Bangalore Mirror | Sep 28, 2013, 01.00 AM IST
BANGALORE: The keynote address at Vista’13, Indian Institute of Management, Bangalore’s annual international business summit, was a slight departure from the usual. After all, Kamal Haasan, the veteran actor and Kollywood super star, hardly a conformist, was the speaker. He meant it to be an interactive session and so it was.
But it was the actor who neatly turned the tables on his questioning audience when he visited the issue of piracy by saying in his familiar drawl, “Let me ask you all a very embarrassing question. How many of you watch movies on torrents?” When a number of hands flew up, the actor quipped, “I love your honesty, but I blame it on your age. You guys watch movies on torrents not because you hate cinema, but because you love it. I too have watched my movies on torrents, but that is because I wanted to see what ails me (with reference to piracy).”
Even while his audience of MBA students wondered where the actor was leading them, Haasan went on to explain how he cashed in on DTH technology to market Vishwaroopam to an audience which did not have the time or money to make it to the theatre.
“A huge percentage of my audience comprises fans from yester years,” Haasan said. “Busy housewives, entrepreneurs like you guys will become, the ill… everyone has a right to enjoy good cinema. This is the main reason I took Vishwaroopam to DTH so that this section of the audience can enjoy my work at home.”
Haasan’s ‘speech’ revolved on the Vista ’13 theme: Inspire. Aspire. Achieve. Much of it was wisdom gained from years of constantly being under the spotlight. “In this country, instigation can be mistaken for inspiration, aspiration can be mistaken for avarice and mere activities can be mistaken for achievements. I have come to you with nothing but the mistakes I made and learnt from. But I have come here because this is the best place for me to learn from free-to-think minds such as yours.”
A s the applause and volley of hoots died down he spoke slowly as if measuring his words. “We are celebrating 100 years of Indian cinema today, but the man who started it all was an entrepreneur who looked at it as a business to mint money. Count the number of theatres and multiplexes today and take a look at the number of film institutes. While people have harvested from the industry few have sowed back. My request to you is to come to my industry with your entrepreneurial skills to make it a better place. Where is the opportunity, you may ask. I say, create one.”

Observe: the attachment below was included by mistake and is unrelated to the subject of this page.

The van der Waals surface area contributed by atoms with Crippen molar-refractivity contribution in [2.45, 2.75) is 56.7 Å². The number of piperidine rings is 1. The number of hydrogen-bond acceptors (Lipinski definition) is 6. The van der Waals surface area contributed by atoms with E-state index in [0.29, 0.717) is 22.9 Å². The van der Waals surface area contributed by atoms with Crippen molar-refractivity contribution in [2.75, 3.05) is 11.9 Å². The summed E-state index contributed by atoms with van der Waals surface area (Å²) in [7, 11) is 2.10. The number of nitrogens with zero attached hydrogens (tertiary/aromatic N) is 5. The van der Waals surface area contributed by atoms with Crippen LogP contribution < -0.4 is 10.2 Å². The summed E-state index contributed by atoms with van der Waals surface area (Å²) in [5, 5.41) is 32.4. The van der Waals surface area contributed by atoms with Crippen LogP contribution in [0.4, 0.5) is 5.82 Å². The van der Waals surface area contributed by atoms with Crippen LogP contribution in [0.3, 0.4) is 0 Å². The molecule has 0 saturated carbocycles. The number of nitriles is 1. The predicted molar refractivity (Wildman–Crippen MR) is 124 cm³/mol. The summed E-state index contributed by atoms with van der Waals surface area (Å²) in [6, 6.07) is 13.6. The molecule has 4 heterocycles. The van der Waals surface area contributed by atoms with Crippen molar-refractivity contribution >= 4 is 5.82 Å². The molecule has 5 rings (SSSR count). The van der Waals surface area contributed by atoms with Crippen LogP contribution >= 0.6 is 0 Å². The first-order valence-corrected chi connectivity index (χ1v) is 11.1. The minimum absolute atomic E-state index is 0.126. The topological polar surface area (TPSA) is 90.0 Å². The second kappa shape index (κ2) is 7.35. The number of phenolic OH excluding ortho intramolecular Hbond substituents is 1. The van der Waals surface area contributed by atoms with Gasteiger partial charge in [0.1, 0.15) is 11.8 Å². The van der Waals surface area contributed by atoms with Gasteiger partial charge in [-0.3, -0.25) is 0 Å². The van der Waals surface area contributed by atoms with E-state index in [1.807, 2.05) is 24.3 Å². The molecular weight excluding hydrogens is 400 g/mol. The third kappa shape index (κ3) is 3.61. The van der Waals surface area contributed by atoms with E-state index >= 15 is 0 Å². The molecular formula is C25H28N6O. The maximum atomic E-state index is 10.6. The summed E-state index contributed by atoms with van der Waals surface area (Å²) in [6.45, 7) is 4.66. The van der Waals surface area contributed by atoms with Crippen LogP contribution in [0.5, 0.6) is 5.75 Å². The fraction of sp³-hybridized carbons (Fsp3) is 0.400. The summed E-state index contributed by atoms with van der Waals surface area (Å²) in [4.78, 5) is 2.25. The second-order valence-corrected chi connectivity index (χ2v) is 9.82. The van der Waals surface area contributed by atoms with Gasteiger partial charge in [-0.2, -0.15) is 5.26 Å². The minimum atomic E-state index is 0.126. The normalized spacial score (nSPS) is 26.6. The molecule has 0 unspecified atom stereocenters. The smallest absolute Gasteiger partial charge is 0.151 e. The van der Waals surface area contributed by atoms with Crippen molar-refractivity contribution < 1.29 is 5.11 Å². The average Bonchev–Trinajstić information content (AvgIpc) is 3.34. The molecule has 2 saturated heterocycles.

On a question of what financial and business lessons he had learnt from his movies that failed, he said, “I thought smaller movies were the way to go, but then I thought maybe the big budgets ones are the real deal. But I was wrong there too. The real deal is to spend little and earn more. In this industry you have an invisible product called ‘talent’. The moment it gets noticed, people will cash in on it. The trick is to recognise it early.”
Will good cinema die? “Rome will be vandalised by Caesars and recreated by vandals.” But Haasan, known for his sense of humour, delivered his best when a student questioned him on his love for Tamil. “I love Tamil! It’s just that when I tried to say ‘I love you’ in Tamil on my first date, it was disastrous. Since then, I play it safe and stick to simple English in such vital matters.”